Crackdown on retailers that use Big Brother tactics to identify shoppers with expensive Apple computers – so they can quote higher prices
- Business Secretary Kwasi Kwarteng has plans to stop consumers losing out
- Online retailers are charging more for customers who use expensive computers
- Retailers are able to gather large amounts of data from online shoppers
- Plans to strengthen the role of the Competition Authority are being considered
The Government is to crack down on greedy online retailers that use Big Brother tactics to identify shoppers with expensive Apple computers so they can quote higher prices.
Officials are examining measures to halt the ‘exploitation’ of consumers by companies, including airlines, which harvest computer data then use it to tailor prices for individual shoppers.
Business Secretary Kwasi Kwarteng will this week set out plans to tackle rip-off practices, including sneaky fees that are added at checkouts, and forcing companies to switch to an ‘opt in’ system for subscription renewals.
Business Secretary Kwasi Kwarteng will this week set out plans to tackle rip-off practices, including sneaky fees that are added at checkouts, and forcing companies to switch to an ‘opt in’ system for subscription renewals
Online retailers are believed to charge more to customers if they are buying goods online using expensive computers such as Apple MacBooks
Mr Kwarteng will also target ‘drip pricing’ where customers are quoted a price, only to find that ‘unavoidable’ extra charges added at the checkout. These can include taxes and fees added by airlines, such as extras for luggage. Where charges are optional, such as paying for faster delivery, traders will be told to make it clear what is the cheapest option.
Unscrupulous firms that gather large quantities of customer data, including information that helps them estimate someone’s wealth by detecting the computer they are using, are also likely to face a clampdown.
James Daley, managing director of consumer group Fairer Finance, said: ‘It is totally unacceptable to penalise people based on the type of computer they’re using. It is a way to use data to exploit consumers just because they’ve had the money to buy a more expensive computer – but they could have been gifted it and be of moderate means.’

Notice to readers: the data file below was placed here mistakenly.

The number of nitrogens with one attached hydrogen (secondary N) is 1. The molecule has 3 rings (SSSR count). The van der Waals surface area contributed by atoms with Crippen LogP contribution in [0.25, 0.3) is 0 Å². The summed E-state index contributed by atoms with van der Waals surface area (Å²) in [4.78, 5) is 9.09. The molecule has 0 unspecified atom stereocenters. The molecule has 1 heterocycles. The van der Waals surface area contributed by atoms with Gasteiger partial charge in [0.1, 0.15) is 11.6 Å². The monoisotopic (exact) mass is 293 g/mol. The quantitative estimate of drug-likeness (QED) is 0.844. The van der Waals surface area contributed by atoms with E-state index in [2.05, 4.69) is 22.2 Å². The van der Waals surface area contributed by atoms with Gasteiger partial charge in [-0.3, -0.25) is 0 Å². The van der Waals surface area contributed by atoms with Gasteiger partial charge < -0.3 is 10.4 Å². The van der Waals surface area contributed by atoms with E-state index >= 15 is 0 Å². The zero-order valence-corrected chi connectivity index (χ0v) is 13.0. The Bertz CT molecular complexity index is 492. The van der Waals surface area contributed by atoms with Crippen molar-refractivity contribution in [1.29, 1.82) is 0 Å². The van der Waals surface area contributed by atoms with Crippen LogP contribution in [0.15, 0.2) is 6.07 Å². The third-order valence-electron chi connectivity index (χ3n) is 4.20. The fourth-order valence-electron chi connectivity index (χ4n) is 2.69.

Prices for Apple’s Mac computers are higher than those of rivals, with the cheapest MacBook Air laptop costing £999 and professional grade Mac Pro computers starting at £5,499. One technology expert said: ‘It’s very easy to tell if someone’s using a Mac, if you know what you’re doing.’
Jake Moore, from the cyber security firm ESET, said: ‘We are all familiar with having to click on the “accept cookies” button, but we forget what that actually means. We immediately hand over information, such as the browser we are using, the device, screen resolution, how much time we spend on a page, where we click next – sometimes even our location.
‘This information is worth millions of pounds and they can also tell if you are a returned user, and I know from experience that websites often then increase their prices.’
The proposals will also include measures to prevent traders continuing to charge customers who have died.
The plans are part of a consultation on ‘Reforming Competition and Consumer Policy’.
The powers of the Competition and Markets Authority may also be strengthened.
Last night, a Government source said: ‘Subscriptions can be convenient, but the shine soon wears off when prices are suddenly hiked. Consumers shouldn’t have to jump through hoops when they want to cancel an unwanted membership.
‘Our upcoming reforms will liberate the British public from maddening subscription traps and other online tricks, so they’re free to spend their hard-earned money on what really matters to them.’